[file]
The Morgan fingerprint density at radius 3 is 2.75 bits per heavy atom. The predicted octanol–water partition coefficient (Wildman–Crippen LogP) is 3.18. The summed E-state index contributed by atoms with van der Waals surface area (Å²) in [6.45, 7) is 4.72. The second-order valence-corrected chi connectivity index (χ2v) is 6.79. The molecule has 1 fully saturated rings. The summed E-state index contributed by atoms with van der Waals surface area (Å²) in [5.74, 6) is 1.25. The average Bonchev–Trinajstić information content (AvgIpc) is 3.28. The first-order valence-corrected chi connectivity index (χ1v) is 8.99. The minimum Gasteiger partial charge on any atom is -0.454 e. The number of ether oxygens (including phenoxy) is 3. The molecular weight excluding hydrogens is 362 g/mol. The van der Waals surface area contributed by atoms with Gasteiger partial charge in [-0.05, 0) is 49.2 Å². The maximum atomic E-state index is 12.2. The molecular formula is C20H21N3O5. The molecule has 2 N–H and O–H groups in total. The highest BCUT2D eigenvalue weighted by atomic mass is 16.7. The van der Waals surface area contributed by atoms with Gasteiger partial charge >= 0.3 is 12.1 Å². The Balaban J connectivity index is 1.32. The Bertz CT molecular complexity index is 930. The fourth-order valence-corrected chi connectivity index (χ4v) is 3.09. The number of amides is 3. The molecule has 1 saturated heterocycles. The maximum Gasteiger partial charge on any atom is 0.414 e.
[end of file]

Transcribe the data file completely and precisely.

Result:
The Morgan fingerprint density at radius 3 is 2.75 bits per heavy atom. The predicted octanol–water partition coefficient (Wildman–Crippen LogP) is 3.18. The summed E-state index contributed by atoms with van der Waals surface area (Å²) in [6.45, 7) is 4.72. The second-order valence-corrected chi connectivity index (χ2v) is 6.79. The molecule has 1 fully saturated rings. The summed E-state index contributed by atoms with van der Waals surface area (Å²) in [5.74, 6) is 1.25. The average Bonchev–Trinajstić information content (AvgIpc) is 3.28. The first-order valence-corrected chi connectivity index (χ1v) is 8.99. The minimum Gasteiger partial charge on any atom is -0.454 e. The number of ether oxygens (including phenoxy) is 3. The molecular weight excluding hydrogens is 362 g/mol. The van der Waals surface area contributed by atoms with Gasteiger partial charge in [-0.05, 0) is 49.2 Å². The maximum atomic E-state index is 12.2. The molecular formula is C20H21N3O5. The molecule has 2 N–H and O–H groups in total. The highest BCUT2D eigenvalue weighted by atomic mass is 16.7. The van der Waals surface area contributed by atoms with Gasteiger partial charge >= 0.3 is 12.1 Å². The Balaban J connectivity index is 1.32. The Bertz CT molecular complexity index is 930. The fourth-order valence-corrected chi connectivity index (χ4v) is 3.09. The number of amides is 3. The molecule has 1 saturated heterocycles. The maximum Gasteiger partial charge on any atom is 0.414 e.